Connecticut students will have the opportunity to receive full-time in-person instruction to start the next school year.
Guidance just released from the American Academy of Pediatrics supports that goal.
“Children really need that structure, they need that routine,” said Dr. Sally Goza, president of the American Academy of Pediatrics. “It’s also not only for the academic learning. It’s for the social, emotional and behavioral things that they get out of being in school.”
Kevin McMahon of the Community Child Guidance Clinic said parents should present a positive outlook when talking to their children about returning to the classroom in the fall.
“Come back to the kids with as much enthusiasm about how this is an opportunity. 'You’re going to get to see your friends again, you’re gonna get your routine back, you’re gonna see your teachers your friends, your life is going to be back,'” said McMahon.
McMahon said the coronavirus pandemic has created anxiety in children.
“We’re working with kids now that we normally wouldn’t have seen before but are going through some of those issues,” he said. “It’s reasonable that people are going to continue to have fears, adults and children alike.”
“My friends and I, we were close. I got to talk with them all the time but now with the online learning, I don’t get to do that anymore,” said Adam Tartt, a soon-to-be sixth grader in New Britain.
Tartt and his brothers, fourth-grader Ayyub and second-grader Bilal, said they’re looking forward to seeing their teachers, too. However, there’s some apprehension about wearing masks and returning to a regular workload.
“I’m nervous because it’s gonna be a little harder because then we’re gonna get more work,” said Ayyub.
“With the uncertainty of everything, it’s nerve-wracking to think about letting these guys back out to a social situation where we’re not right with them,” explained their mother, Kathleen Tartt. “We have mixed emotions. We feel like it would probably be good for them to get back in the classroom so they can get acclimated to their new environments.”
Tori Torres, also of New Britain, said she hasn’t told her daughters, ages five and seven, that they’ll be back in the classroom come fall.
“It’s summer. I don’t want them to have to worry about it. I know in the beginning they were kind of upset that they weren’t going to back to school so I don’t want to get their hopes up that they are going back,” she explained.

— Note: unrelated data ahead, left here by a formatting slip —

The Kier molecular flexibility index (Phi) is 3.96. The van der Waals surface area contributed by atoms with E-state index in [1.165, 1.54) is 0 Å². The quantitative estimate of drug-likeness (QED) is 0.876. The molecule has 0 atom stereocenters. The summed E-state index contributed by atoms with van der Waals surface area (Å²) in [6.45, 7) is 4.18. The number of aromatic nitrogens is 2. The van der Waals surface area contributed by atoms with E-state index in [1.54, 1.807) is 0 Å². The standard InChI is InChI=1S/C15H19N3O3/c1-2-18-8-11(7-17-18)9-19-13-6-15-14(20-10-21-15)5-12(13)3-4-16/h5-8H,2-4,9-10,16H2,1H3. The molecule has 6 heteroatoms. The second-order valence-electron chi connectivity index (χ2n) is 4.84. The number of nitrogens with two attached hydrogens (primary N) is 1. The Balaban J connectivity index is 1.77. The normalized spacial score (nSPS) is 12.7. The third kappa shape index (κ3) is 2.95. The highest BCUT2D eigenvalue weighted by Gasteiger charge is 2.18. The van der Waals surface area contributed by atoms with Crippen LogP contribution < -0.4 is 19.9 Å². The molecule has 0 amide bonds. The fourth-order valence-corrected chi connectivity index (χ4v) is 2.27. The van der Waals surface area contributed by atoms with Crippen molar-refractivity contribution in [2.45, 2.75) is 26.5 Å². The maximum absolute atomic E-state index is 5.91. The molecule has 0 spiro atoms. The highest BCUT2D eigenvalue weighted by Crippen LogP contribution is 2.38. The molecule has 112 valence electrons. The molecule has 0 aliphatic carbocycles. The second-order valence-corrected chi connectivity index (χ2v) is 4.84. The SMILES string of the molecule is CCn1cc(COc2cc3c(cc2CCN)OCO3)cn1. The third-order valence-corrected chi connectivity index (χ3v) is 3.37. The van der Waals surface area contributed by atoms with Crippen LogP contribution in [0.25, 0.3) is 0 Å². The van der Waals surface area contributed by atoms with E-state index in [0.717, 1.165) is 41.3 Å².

McMahon said it’s important for parents to lay out a plan together and leave the emotion out when presenting it to their kids.
“Have conversations with each other, but don’t do it in front of the kids,” he said.
Goza said based on what we know about the coronavirus today, schools should make every effort to bring students back for in-person learning.
Being out of school created a negative impact on some children, including depression, abuse and neglect, according to Goza.
“Those things are not being picked up because nobody really has their eyes on those children except for the parents. We’re seeing more teen depression, even in younger children, more depression and anxiety and substance abuse, and even suicide attempts,” she said.
Both Goza and McMahon said a return to regular schedule should help shift children back to a better place, mentally and emotionally.
At the end of the day it’s not about throwing them back into it, it’s about walking them back into it and helping them feel good about going back in.”
Connecticut’s education commissioner said the state will recommend schools require students K-12 wear masks during the school day.
To give your child a sense of ownership in the process, McMahon suggested letting them pick out their own mask and start practicing with it right away. If your child worries that they fell behind while learning at home, he said to reassure them they are not alone and will be in the same place at many of their classmates when they return to school.